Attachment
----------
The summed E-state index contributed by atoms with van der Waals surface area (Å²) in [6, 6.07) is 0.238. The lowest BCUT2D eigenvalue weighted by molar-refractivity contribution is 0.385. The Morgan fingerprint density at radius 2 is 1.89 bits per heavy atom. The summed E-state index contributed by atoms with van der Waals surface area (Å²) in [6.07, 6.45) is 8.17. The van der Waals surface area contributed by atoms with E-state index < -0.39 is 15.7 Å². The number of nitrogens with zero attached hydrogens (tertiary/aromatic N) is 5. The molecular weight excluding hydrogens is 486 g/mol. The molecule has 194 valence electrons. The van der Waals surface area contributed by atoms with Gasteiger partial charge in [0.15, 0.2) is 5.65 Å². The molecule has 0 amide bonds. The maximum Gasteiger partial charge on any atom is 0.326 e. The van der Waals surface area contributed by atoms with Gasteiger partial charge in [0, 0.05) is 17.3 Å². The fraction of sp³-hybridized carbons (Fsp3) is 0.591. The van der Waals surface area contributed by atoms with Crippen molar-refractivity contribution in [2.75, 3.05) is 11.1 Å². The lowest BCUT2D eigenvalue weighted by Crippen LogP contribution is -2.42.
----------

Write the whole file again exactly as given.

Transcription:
The summed E-state index contributed by atoms with van der Waals surface area (Å²) in [6, 6.07) is 0.238. The lowest BCUT2D eigenvalue weighted by molar-refractivity contribution is 0.385. The Morgan fingerprint density at radius 2 is 1.89 bits per heavy atom. The summed E-state index contributed by atoms with van der Waals surface area (Å²) in [6.07, 6.45) is 8.17. The van der Waals surface area contributed by atoms with E-state index < -0.39 is 15.7 Å². The number of nitrogens with zero attached hydrogens (tertiary/aromatic N) is 5. The molecular weight excluding hydrogens is 486 g/mol. The molecule has 194 valence electrons. The van der Waals surface area contributed by atoms with Gasteiger partial charge in [0.15, 0.2) is 5.65 Å². The molecule has 0 amide bonds. The maximum Gasteiger partial charge on any atom is 0.326 e. The van der Waals surface area contributed by atoms with Gasteiger partial charge in [0, 0.05) is 17.3 Å². The fraction of sp³-hybridized carbons (Fsp3) is 0.591. The van der Waals surface area contributed by atoms with Crippen molar-refractivity contribution in [2.75, 3.05) is 11.1 Å². The lowest BCUT2D eigenvalue weighted by Crippen LogP contribution is -2.42.